An employee at will is one who can be dismissed by the employer without notice, warning or any good reason. With at-will employees, the employer holds all the cards and if he/she decides that the employee should go, then the latter has very limited legal rights to contest the termination. Only under a few illegal situations can an employee seek benefits for losses due to the termination of at-will contracts.

Conversely, an at-will employee can vacate his/her job position without notice to the employer. If a worker commits to an at-will contract, then he/she doesn’t need any reason to leave and there is nothing much that an employer can do.

At will employment contracts have become common in recent years despite having been in existence since the late 19th century. This is because employers have realized the amount of flexibility that comes with at will contracts. Some argue that this kind of contract is beneficial to both boss and worker since they both get to work comfortably with minimal strings attached but a broader look shows that it is the former who gets the most out of it. For instance, an employer may decide to change the terms of employment such as wages and benefits at his/her own discretion with no legal consequence.

Soon after its conception, at will employment became the default in the U.S under common law. This applied to all new recruits unless stated otherwise. Most states have since made several amendments to include exceptions but at-will employment still remains active and a controversial point of discussion.

Exceptions for employees at will

Several exceptions have been incorporated into the at-will employment, some sponsored by both state and federal government. They include:

Statutory exception

All states have statutes protecting employees at will. Many cases presented under this exception pertain dismissal for discrimination.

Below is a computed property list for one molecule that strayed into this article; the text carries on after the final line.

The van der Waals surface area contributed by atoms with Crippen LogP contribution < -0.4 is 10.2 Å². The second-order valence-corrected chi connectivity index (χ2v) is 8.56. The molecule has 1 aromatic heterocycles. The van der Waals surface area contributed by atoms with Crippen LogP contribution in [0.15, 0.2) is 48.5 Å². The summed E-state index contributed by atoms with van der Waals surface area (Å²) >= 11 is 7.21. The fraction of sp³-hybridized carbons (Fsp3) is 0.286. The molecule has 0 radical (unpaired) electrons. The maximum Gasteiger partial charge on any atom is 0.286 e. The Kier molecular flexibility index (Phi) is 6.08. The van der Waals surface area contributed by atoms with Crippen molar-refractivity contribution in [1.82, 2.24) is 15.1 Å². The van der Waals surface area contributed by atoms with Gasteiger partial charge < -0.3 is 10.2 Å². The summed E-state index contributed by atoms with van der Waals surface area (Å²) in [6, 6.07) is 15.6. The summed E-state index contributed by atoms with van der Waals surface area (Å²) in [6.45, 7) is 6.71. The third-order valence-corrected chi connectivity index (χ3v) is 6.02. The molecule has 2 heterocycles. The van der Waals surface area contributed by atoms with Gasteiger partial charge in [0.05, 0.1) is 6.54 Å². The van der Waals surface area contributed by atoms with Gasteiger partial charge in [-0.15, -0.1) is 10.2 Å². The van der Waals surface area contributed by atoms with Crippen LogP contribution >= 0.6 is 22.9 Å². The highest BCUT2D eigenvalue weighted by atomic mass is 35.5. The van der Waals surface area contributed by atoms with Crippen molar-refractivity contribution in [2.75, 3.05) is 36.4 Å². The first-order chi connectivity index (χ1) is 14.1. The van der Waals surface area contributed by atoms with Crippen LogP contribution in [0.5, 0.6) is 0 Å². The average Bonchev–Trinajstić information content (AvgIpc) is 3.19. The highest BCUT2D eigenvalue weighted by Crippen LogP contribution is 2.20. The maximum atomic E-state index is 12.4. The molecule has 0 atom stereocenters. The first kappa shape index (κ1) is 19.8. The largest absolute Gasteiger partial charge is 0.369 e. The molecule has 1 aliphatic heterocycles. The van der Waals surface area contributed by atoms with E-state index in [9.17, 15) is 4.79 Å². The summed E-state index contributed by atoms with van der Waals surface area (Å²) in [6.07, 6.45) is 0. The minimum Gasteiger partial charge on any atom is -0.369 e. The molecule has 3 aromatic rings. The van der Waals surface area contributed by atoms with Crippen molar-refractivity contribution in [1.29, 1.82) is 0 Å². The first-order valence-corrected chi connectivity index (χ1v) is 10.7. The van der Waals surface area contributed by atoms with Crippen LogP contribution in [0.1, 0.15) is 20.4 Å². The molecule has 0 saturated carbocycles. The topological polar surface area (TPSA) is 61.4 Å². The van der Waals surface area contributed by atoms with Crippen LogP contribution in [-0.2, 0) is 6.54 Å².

Public policy exceptions

An employer cannot exercise his/her power over an at-will employee by firing or seeking damages over the said employee if doing so contradicts the state’s public policy or federal or state statute. This means that an employer cannot act against an employee if the latter performs an act in accordance with public policy or he/she refuses to undertake an action that would go against public policy.

There are only seven States in the U.S that don’t recognize the public policy exceptions. They include Albania, Rhode Island, Nebraska, Alabama, Maine, New York and Georgia.

Implied contract exception

Under this exception, an employer may not terminate an employee at will of an implied contract was formed between them, whether written or not.

Exceptions regarding good faith and fair dealings

If an employer’s motivation for terminating an employee at will is to escape having to pay for employee benefits such as retirement or healthcare, then the employee is protected by the covenant of good faith and fair dealings which is usually implied.